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If your jeep is your only bug out rig you have then look at a receiver hitch and a cargo carrier..

If it were me I'd use two receiver units and a stouter cargo rack then you can buy , set up to slide into the twin receiver tubes.. much stronger and balanced .. then you can carry all your fuel plus other goodies..

But I'd really prefer a small trailer preloaded and ready to roll.. plus stabo keeps gas for nearly 2 years or so as I seem to recall.. not really sure since I run Diesel.. with 110 gal capacity .. which gives me just about 1500 miles of get away ..

I also have another 25 gals in cans.. so I'm good for about 1800 miles at highway speed.. if i drop it down to 65 mph it goes up more.. but since I ain't planning to go nowhere I guess I'd call it get home fuel in case I was away....

For you folks with older Ford Diesels, I have a buddy who runs two Power strokes on used tranny fluids.. he's the head Diesel Mech for a ford dealership and gets it free since they have to pay to have it hauled off.. I know my Cummins would puke on that but Fords do just fine.. he just strains it thru some paper filter and he's good to go..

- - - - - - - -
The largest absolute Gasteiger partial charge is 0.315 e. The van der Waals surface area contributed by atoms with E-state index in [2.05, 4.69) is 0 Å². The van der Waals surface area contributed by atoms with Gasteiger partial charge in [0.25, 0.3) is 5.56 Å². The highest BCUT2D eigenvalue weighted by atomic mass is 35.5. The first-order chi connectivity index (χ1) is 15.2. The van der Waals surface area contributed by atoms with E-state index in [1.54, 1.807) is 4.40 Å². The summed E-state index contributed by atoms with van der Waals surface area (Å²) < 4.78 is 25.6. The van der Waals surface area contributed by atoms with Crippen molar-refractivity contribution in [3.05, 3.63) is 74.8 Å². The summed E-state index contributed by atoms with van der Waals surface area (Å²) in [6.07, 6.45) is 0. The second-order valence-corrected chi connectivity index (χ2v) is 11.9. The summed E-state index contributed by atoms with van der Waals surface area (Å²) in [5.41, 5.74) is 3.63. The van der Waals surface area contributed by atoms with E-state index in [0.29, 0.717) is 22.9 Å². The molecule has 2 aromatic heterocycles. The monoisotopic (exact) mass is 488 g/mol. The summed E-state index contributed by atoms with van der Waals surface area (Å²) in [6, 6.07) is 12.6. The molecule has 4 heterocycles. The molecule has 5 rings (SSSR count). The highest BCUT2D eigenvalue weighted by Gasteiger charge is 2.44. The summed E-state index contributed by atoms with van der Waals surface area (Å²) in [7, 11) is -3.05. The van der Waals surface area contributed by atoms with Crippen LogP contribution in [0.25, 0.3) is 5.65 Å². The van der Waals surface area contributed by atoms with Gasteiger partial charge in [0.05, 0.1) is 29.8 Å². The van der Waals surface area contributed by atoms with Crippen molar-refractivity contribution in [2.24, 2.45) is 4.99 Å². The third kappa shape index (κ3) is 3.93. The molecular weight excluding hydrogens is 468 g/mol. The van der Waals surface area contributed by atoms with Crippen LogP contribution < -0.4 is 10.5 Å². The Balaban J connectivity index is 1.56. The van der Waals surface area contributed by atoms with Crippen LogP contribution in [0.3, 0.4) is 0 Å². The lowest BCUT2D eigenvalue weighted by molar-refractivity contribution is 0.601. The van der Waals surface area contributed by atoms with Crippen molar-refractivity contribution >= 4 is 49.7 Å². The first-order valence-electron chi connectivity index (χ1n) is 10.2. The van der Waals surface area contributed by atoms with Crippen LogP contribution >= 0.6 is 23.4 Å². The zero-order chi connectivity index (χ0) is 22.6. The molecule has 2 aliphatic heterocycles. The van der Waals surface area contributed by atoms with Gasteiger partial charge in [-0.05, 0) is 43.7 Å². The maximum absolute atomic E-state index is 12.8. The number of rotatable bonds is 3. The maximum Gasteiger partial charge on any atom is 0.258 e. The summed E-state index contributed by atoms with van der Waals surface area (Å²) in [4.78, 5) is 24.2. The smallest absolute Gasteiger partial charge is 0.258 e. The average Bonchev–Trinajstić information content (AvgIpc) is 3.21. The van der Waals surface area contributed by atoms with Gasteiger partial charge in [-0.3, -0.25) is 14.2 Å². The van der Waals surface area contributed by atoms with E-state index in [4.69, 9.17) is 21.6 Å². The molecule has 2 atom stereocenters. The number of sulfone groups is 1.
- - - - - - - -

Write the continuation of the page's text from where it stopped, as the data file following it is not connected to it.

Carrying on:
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PRI-G vs StarTron stabilizers

Have a stash of 20 five gallon jerry cans of e-gas, to which I had added PRI-G. After one year, I began to rotate them through my car, to keep it fresh. No problems noticed.
I was using it in my ATV also. I only put about 20 miles on it a year, so I don't go through a lot of gas. Started to have problems...missing, wouldn't idle, choked when accelerating. Spoke to my mechanic, and he explained the e-gas separation problem. Told me to get the engine hot, put gas selector to reserve which draws off the bottom of the tank where the water is, and run it hard for 30 minutes. I drained the tank, put the old gas in the lawnmower, where it ran ok, and refilled the ATV with non-e gas. Runs fine now.
I located a source of non-e gas about 20 miles away, so that's what I use in my car, the ATV and the jerry cans. Car gets 470 km/tank with this, vs. 400 with e-gas, so I will continue to use non-e gas as long as I can find it.

PRI-G says it will absorb some of the separated water, and so far it seems ok. Saw a new product today called StarTron Enzyme Fuel treatment, which claims to eliminate the problem. Has anyone had experience with either of these products, and what conclusions did you come to? The StarTron is easier to get here, and a bit cheaper.
Would appreciate the benefit of experience!